Is Air France-KLM finally on the road to success in Italy? The Italian Ministry of Economy and Finance has just announced on August 31 the opening of exclusive negotiations with the consortium formed by Certares Management, Delta Air Lines and Air France-KLM for the acquisition of part of the capital and the takeover of the state-owned airline ITA Airways, which replaced Alitalia a year ago.
The French group and its American allies thus have priority over the German group Lufthansa associated with the Italo-Swiss shipowner MSC, albeit long-time favourites. The Italian government judged that its offer was “more in line with the objectives set by the Prime Minister’s decree”. Adopted in February, it formalized the privatization of ITA Airways whose capital is currently entirely public.
In its communication, the Ministry of Economy and Finance also warns that “at the end of the exclusive negotiations, binding agreements will only be signed if their content is fully satisfactory to the public shareholder”. The length of this trading period or the amounts proposed have not been disclosed.
The Italian State remains in the capital
According to the newspaper Il Messaggero, as reported by AFP, the Certares fund, specialized in tourism, has proposed the acquisition of almost 56% of ITA for around 600 million euros. The Italian State would thus maintain a 44% stake and would have two positions out of the five that will be in the company’s future board of directors.
The distribution between the three partners is not known at the moment. The only thing certain is that Air France-KLM’s room for maneuver is currently limited by the European Commission pending reimbursement of 75% of the state aid received during the crisis. The group is not far from this threshold since its recapitalization as well as the investment of 500 million contributed by the Apollo Global Management fund in an operating subsidiary of Air France. But in the meantime, you cannot acquire more than 10% in a company in the sector.
One solution mentioned by an Air France-KLM insider could be a pact with Certares and Delta Air Lines, allowing it to further boost its participation in a second phase, once European restrictions have been lifted.
Another uncertainty is that the Italian government could change its mind after the general elections to be held on September 25. At the head of the voting intentions for the moment, Giorgia Meloni, president of the far-right Fratelli Italia party, had also called on the resigning Prime Minister Mario Draghi not to rush a decision.
On the contrary, Carsten Spohr, CEO of Lufthansa, had sent a letter to Mario Draghi this summer asking him to be quick and warning him “that (his) patience is not unlimited”. Having made an offer at the end of January, the German group and its ally MSC having failed to obtain an exclusive 90-day negotiation period from the Italian state, they decided first to let the competition play.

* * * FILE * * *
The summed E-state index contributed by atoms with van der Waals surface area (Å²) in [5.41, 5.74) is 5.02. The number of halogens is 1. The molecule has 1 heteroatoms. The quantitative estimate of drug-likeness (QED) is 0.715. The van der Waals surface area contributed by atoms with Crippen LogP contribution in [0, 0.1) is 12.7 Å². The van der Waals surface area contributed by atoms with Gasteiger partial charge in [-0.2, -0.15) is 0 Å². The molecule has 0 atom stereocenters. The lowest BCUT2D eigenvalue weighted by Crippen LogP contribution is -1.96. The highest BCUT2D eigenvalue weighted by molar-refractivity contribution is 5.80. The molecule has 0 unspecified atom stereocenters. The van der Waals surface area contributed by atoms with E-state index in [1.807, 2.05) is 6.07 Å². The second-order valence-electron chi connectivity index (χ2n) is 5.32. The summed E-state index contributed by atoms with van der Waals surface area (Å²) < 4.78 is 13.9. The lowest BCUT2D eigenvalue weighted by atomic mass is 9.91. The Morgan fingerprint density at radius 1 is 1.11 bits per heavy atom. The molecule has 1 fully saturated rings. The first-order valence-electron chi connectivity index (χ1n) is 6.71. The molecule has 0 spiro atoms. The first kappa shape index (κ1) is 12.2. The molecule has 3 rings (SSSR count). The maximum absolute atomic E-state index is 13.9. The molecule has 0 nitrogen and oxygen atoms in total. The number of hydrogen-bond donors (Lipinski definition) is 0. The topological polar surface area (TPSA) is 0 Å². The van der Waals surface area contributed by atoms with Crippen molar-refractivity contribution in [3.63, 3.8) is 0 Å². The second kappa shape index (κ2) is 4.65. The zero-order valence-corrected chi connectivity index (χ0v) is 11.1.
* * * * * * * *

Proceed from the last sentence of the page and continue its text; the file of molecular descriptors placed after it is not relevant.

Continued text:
Reuters indicated then that Lufthansa wanted to acquire 20% of the capital of the Italian public company, while its partner aimed at 60%. AFP speaks, for its part, of an offer valued at about 1,400 million euros in January, reduced to 850 million euros due to the deterioration of the air market expected after the summer.
Lufthansa and Air France-KLM have been fighting for victory in Italy for about fifteen years, after many skirmishes during the Alitalia era. However, ITA Airways remains just a surrogate for the iconic Italian carrier. Despite the proliferation of advertisements, its fleet is still limited to less than sixty aircraft, including eight long-haul A330s and A350s. The bulk of the effort is yet to come to reach 78 aircraft by the end of the year and 105 by the end of 2025. For this summer, its program includes 64 destinations, including 23 domestic, 34 regional and 7 intercontinental. They are 20 more than a few months ago, but the company is still far from the leaders of the sector.
On the other hand, joining forces with ITA Airways is undoubtedly the best way to gain a foothold in the powerful Italian market. Before the crisis, it was the 5th largest European market with more than 150 million passengers, which even ranked 4th if only counting international traffic. The north of the country, served by the Milan airport, where ITA Airways has managed to retain most of Alitalia’s schedules, is an important group of commercial traffic, with strong profitability.
Alitalia’s legacy network offers significant synergies with that of Lufthansa and Air France, with a strong presence in Milan and its significant business traffic, as well as in Rome and its enormous tourism potential. This dichotomy, a formidable asset on paper, has, however, been one of Alitalia’s main weaknesses.
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